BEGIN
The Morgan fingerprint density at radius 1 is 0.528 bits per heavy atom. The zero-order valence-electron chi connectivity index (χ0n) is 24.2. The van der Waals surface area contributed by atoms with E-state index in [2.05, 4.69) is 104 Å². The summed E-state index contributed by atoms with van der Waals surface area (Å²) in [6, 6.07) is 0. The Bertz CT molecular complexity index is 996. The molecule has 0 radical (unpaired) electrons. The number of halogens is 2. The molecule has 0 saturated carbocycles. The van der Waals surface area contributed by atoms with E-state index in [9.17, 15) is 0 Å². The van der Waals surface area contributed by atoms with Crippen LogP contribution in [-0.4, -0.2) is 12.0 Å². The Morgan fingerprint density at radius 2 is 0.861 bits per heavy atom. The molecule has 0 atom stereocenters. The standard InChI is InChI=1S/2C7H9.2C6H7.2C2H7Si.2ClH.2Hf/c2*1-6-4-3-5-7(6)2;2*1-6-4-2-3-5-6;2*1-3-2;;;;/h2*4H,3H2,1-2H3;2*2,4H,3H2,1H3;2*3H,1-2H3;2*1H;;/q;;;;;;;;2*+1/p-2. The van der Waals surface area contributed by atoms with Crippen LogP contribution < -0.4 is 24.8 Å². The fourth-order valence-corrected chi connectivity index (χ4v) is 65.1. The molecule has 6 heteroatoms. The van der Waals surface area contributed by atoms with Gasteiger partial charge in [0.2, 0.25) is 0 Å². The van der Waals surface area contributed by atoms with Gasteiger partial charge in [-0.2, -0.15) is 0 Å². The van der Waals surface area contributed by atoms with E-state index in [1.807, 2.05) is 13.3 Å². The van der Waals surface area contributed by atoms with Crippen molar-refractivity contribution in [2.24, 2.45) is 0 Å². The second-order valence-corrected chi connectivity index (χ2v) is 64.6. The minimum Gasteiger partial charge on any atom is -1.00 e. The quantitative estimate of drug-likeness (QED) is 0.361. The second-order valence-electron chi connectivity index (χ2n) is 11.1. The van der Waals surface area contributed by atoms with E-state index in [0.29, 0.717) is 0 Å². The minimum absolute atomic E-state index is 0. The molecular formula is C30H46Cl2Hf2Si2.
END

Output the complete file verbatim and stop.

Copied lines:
The Morgan fingerprint density at radius 1 is 0.528 bits per heavy atom. The zero-order valence-electron chi connectivity index (χ0n) is 24.2. The van der Waals surface area contributed by atoms with E-state index in [2.05, 4.69) is 104 Å². The summed E-state index contributed by atoms with van der Waals surface area (Å²) in [6, 6.07) is 0. The Bertz CT molecular complexity index is 996. The molecule has 0 radical (unpaired) electrons. The number of halogens is 2. The molecule has 0 saturated carbocycles. The van der Waals surface area contributed by atoms with E-state index in [9.17, 15) is 0 Å². The van der Waals surface area contributed by atoms with Crippen LogP contribution in [-0.4, -0.2) is 12.0 Å². The Morgan fingerprint density at radius 2 is 0.861 bits per heavy atom. The molecule has 0 atom stereocenters. The standard InChI is InChI=1S/2C7H9.2C6H7.2C2H7Si.2ClH.2Hf/c2*1-6-4-3-5-7(6)2;2*1-6-4-2-3-5-6;2*1-3-2;;;;/h2*4H,3H2,1-2H3;2*2,4H,3H2,1H3;2*3H,1-2H3;2*1H;;/q;;;;;;;;2*+1/p-2. The van der Waals surface area contributed by atoms with Crippen LogP contribution < -0.4 is 24.8 Å². The fourth-order valence-corrected chi connectivity index (χ4v) is 65.1. The molecule has 6 heteroatoms. The van der Waals surface area contributed by atoms with Gasteiger partial charge in [0.2, 0.25) is 0 Å². The van der Waals surface area contributed by atoms with Gasteiger partial charge in [-0.2, -0.15) is 0 Å². The van der Waals surface area contributed by atoms with E-state index in [1.807, 2.05) is 13.3 Å². The van der Waals surface area contributed by atoms with Crippen molar-refractivity contribution in [2.24, 2.45) is 0 Å². The second-order valence-corrected chi connectivity index (χ2v) is 64.6. The minimum Gasteiger partial charge on any atom is -1.00 e. The quantitative estimate of drug-likeness (QED) is 0.361. The second-order valence-electron chi connectivity index (χ2n) is 11.1. The van der Waals surface area contributed by atoms with E-state index in [0.29, 0.717) is 0 Å². The minimum absolute atomic E-state index is 0. The molecular formula is C30H46Cl2Hf2Si2.